The 2007 revival taped for this DVD shows how Company has changed from its original production, Which began with Dean Jones but quickly switched to Larry Kert. A song called Tick Tock for the Kathy character was dropped from the show because it involved dancing and had been specifically skewed in that direction for Donna McKechnie. Earlier versions presented Robert and his friends as more middle class, as opposed to the mostly well-off Manhattanites seen here. Some of these people spend nightclub evenings on the town and come home to terrace apartments. Except for Robert's girlfriends, most seem to be well off.

Director John Doyle has added a personal touch that truly adds to the shows effect, and must have made casting all the more difficult. Each of the actors is also a musician and plays the film's score while performing -- in character. The audio and staging issues on this show must have been tough to iron out.

George Furth's book gives us Robert, a fairly mellow guy in need, like an incomplete molecule ready to bind with another party. His friends sense this and offer wanted and unwanted advice. Some of the husbands envy Bobby, others think he should stay single and one even comes on to him. The wives think Bobby's the perfect interesting evening guest. Some fantasize being his lover when they feel dissatisfied and others use him to psychologically punish their husbands. All in all, Company sees plenty of maladjustment and cynicism in these people, enough to give Robert a severe case of relationship-itis. Joanne is openly hostile and contemptuous of those around her, even Robert, yet she's accepted as a good friend.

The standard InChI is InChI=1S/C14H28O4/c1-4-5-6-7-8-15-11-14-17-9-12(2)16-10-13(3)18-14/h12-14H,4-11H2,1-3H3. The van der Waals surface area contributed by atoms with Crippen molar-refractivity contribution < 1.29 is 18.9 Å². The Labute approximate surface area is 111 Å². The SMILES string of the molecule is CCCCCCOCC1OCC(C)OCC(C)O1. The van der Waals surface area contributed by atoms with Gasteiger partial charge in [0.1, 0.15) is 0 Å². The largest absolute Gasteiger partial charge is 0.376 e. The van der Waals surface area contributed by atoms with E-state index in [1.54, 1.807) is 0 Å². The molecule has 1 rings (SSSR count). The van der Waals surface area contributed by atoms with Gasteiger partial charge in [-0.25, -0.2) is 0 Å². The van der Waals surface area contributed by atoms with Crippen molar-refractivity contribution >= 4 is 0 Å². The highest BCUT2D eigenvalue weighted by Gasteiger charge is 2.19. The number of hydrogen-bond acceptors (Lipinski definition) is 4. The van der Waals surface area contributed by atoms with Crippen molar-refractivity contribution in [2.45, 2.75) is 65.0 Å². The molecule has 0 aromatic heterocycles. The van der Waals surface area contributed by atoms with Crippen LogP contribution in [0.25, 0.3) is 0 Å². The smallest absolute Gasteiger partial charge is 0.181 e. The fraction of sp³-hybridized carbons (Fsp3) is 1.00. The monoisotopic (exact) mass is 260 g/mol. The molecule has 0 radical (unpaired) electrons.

Robert's girlfriends are a fun trio, any one of which he might be happy with. Marta is spirited, aggressive and mischievous. She feels energized by New York and is outspoken of her love for it: Another Hundred People. April is a flight attendant and considers herself not as bright as other people; she and Robert spend a night together. In the morning Robert begs April to stay, knowing she has a flight to catch. To his horror, she does decide to stay. In a song called You Could Drive a Person Crazy, the third girlfriend Cathy joins the others to to criticize Robert's inability to commit. Kathy seems like the perfect match, until she says she's leaving the city to go home and get married.

Other strong, very Sondheim songs are Joanne's The Ladies Who Lunch and Robert's final statement of hope, Being Alive. But the most impressive performance is Amy's Getting Married Today, an incredibly fast patter song. We want to applaud this production's Heather Laws, for singing that difficult tune so well while expressing such nervous vulnerability.

Lonny Price directed this video "extraction" of the stage play by taping two performances. He seems to have innumerable HD cameras running. Every moment is caught and highlighted without chopping the ensemble atmosphere up into pieces. The HD really helps in that the camera can be fairly wide and still record the actors' full expressions.

Image's DVD of WNET 13's Blu-ray of Company: A Musical Comedy is a dazzler, with a crisp picture and pure-sounding audio. For those of us who cannot get to New York to attend these shows, this kind of recording is invaluable.

Extras on the DVD are an interview with Stephen Sondheim in front of an audience, where he's in a good mood and seems eager to please. Also covered in interviews are star Raúl Esparza and English director John Doyle. Doyle's style of having actors double as musicians, by the way, is called "actor/muso".

On a scale of Excellent, Good, Fair, and Poor, Company: A Musical Comedy Blu-ray rates:
Show: Excellent
Video: Excellent
Sound: Excellent
Supplements: Inteviews with Stephen Sondheim, Raúl Esparza and John Doyle
Packaging: Keep case
Reviewed: June 4, 2008

DVD Savant Text © Copyright 2008 Glenn Erickson